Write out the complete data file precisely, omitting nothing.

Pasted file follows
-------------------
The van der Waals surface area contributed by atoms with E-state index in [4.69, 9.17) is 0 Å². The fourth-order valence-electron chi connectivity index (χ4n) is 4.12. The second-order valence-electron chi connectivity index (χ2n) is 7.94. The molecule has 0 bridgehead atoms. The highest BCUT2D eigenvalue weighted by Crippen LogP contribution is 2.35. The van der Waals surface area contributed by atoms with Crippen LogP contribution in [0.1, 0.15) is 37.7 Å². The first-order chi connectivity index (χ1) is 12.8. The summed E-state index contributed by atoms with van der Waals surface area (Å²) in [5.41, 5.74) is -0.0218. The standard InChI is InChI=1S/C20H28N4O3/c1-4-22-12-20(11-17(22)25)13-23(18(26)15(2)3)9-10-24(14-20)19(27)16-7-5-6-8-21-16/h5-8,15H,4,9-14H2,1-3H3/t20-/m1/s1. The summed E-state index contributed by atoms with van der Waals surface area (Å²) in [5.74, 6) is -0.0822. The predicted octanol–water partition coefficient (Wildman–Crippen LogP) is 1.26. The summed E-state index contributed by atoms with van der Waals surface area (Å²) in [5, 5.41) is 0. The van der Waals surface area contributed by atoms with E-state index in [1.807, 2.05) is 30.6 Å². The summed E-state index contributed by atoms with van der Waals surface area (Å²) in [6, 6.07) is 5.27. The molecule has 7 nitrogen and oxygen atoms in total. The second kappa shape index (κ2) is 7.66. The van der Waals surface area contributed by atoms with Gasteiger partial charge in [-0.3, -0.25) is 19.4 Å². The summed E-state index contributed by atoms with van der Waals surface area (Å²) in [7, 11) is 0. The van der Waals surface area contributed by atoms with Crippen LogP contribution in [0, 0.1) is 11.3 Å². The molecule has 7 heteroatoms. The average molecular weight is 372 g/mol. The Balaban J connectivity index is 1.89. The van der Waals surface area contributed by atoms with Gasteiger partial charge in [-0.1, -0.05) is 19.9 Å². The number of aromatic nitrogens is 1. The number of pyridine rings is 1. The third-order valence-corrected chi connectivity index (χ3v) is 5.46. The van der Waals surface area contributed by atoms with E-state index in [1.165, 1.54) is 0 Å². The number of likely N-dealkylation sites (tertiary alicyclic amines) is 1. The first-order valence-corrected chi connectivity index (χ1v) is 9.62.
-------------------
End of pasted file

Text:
The van der Waals surface area contributed by atoms with E-state index in [4.69, 9.17) is 0 Å². The fourth-order valence-electron chi connectivity index (χ4n) is 4.12. The second-order valence-electron chi connectivity index (χ2n) is 7.94. The molecule has 0 bridgehead atoms. The highest BCUT2D eigenvalue weighted by Crippen LogP contribution is 2.35. The van der Waals surface area contributed by atoms with Crippen LogP contribution in [0.1, 0.15) is 37.7 Å². The first-order chi connectivity index (χ1) is 12.8. The summed E-state index contributed by atoms with van der Waals surface area (Å²) in [5.41, 5.74) is -0.0218. The standard InChI is InChI=1S/C20H28N4O3/c1-4-22-12-20(11-17(22)25)13-23(18(26)15(2)3)9-10-24(14-20)19(27)16-7-5-6-8-21-16/h5-8,15H,4,9-14H2,1-3H3/t20-/m1/s1. The summed E-state index contributed by atoms with van der Waals surface area (Å²) in [5.74, 6) is -0.0822. The predicted octanol–water partition coefficient (Wildman–Crippen LogP) is 1.26. The summed E-state index contributed by atoms with van der Waals surface area (Å²) in [5, 5.41) is 0. The van der Waals surface area contributed by atoms with E-state index in [1.807, 2.05) is 30.6 Å². The summed E-state index contributed by atoms with van der Waals surface area (Å²) in [6, 6.07) is 5.27. The molecule has 7 nitrogen and oxygen atoms in total. The second kappa shape index (κ2) is 7.66. The van der Waals surface area contributed by atoms with Gasteiger partial charge in [-0.3, -0.25) is 19.4 Å². The summed E-state index contributed by atoms with van der Waals surface area (Å²) in [7, 11) is 0. The van der Waals surface area contributed by atoms with Crippen LogP contribution in [0, 0.1) is 11.3 Å². The molecule has 7 heteroatoms. The average molecular weight is 372 g/mol. The Balaban J connectivity index is 1.89. The van der Waals surface area contributed by atoms with Gasteiger partial charge in [-0.1, -0.05) is 19.9 Å². The number of aromatic nitrogens is 1. The number of pyridine rings is 1. The third-order valence-corrected chi connectivity index (χ3v) is 5.46. The van der Waals surface area contributed by atoms with E-state index in [1.165, 1.54) is 0 Å². The number of likely N-dealkylation sites (tertiary alicyclic amines) is 1. The first-order valence-corrected chi connectivity index (χ1v) is 9.62.